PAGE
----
But - as in the second set - Kokkinakis tightened up a little at the vital moment and Murray seized his opportunity before clinching the tie-break when his opponent sent a smash horribly wide of the open court.
It had been his one Achilles heel all night and it finally gave Murray something to work with.
He began to take control of more of the baseline rallies and finally broke for 4-2 in the fourth set before clinching it with an ace after saving two break points as the clock reached 3am.
Kokkinakis' serve kept him in it in the decider, including recovering from 0-40 at 3-3, but at 5-5 Murray finally found a way through and he served out one of the most memorable victories of his life.
"It's ridiculously late, you didn't need to do that, but it really helps me and Thanasi in a situation like that when we have all of you creating an amazing atmosphere for us, so we appreciate that," said Murray.
"Everyone, including me, I think we should all get off to bed now."
Having spent more than 10 hours on court, Murray must now somehow try to recover for a third-round clash with Roberto Bautista Agut, the player he lost to in 2019 - over five sets again no less - when it appeared his career was over.
Much earlier in the day, Dan Evans raced past veteran Frenchman Jeremy Chardy and into the third round where he will meet fifth seed Andrey Rublev.
The British No 2 would have been grateful for the cooler conditions in Melbourne after his first-round clash with Facundo Bagnis was delayed by extreme heat.
He battled for three and a half hours to get past the Argentinian but needed less than two hours to wrap up a 6-4 6-4 6-1 victory over 35-year-old Chardy.
Evans kept his cool through an umpiring controversy when Chardy was incensed by an incident in the seventh game of the first set.
When, facing break point, a ball fell out of his pocket during play, which would normally cause the point to be replayed.
But German umpire Miriam Bley did not notice until a split second after Chardy netted and awarded the point to Evans.
Chardy argued his case at length and the supervisor was called to court but the decision remained the same.
He did not hold back afterwards, saying: "It's a big mistake from the umpire. I was angry because she should stop straightaway, and she says she didn't even see the ball.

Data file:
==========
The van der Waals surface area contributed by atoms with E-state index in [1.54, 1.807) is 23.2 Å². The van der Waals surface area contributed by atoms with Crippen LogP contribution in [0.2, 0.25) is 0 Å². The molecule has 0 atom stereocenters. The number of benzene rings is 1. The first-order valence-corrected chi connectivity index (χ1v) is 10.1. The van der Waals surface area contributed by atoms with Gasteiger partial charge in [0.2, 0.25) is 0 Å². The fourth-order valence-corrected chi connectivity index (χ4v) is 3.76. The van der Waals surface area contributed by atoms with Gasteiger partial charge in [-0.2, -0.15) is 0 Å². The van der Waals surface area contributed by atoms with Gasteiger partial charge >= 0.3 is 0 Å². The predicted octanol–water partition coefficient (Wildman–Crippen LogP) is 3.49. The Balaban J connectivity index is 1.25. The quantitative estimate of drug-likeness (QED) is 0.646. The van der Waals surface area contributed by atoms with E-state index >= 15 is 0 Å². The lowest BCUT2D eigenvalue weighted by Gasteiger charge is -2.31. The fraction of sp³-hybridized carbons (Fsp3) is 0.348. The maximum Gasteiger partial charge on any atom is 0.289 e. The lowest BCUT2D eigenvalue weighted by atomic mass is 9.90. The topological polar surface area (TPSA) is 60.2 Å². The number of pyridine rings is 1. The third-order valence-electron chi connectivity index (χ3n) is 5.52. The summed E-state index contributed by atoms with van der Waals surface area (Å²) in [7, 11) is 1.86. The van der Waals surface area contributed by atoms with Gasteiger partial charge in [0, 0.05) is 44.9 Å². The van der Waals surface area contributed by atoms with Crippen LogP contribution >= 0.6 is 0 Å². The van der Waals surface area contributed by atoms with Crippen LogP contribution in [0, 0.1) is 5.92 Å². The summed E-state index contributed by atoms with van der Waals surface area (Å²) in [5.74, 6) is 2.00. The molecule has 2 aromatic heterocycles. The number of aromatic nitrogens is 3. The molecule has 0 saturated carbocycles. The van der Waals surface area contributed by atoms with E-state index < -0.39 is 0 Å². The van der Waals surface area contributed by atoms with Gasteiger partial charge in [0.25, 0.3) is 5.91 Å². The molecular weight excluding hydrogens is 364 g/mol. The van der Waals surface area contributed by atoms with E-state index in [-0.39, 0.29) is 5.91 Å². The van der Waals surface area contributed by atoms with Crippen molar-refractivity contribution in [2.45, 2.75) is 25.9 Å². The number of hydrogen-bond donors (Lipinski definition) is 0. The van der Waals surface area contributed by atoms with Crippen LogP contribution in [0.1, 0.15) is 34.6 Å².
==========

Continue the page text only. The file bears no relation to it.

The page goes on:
"I don't know what she's doing because she doesn't call in or out, she just called the score, and if she doesn't watch the point, I don't know why she's on the chair. So I was p****d, and I was even more p****d when she didn't tell me she made the mistake."
Chardy believes umpires should face sanctions in such situations, saying: "It's what I said to her. If I miss a point, then break my racket, I will get fined. You can do a huge mistake and nothing will happen to you. So I think this is not fair."
I don't really know what to make of what happened. I don't really know who was in the right and who was in the wrong. It was just a pretty awkward situation
Evans said of the incident: "The only part I wanted to clear up was I was just simply asking the umpire why it was a let. I didn't see any of what happened, because obviously the play was all in the other corner. I think it went on a bit too long, and it got cleared up, and then I did a good job of holding.
"I know Jeremy relatively well, so I didn't really want it to sour the match. If it was someone I didn't know so well, I'd be hoping he was getting fired up and a bit angry with the situation.
"I don't really know what to make of what happened. I don't really know who was in the right and who was in the wrong. It was just a pretty awkward situation."
Evans would like to see the rule changed, saying: "I think it's the worst rule ever. If a ball comes out of your pocket, it's your own fault."
Former quarter-finalist Rublev fought off a challenge from Finland's Emil Ruusuvuori in the third set to make it through with a 6-2 6-4 6-7 (2-7) 6-3 win.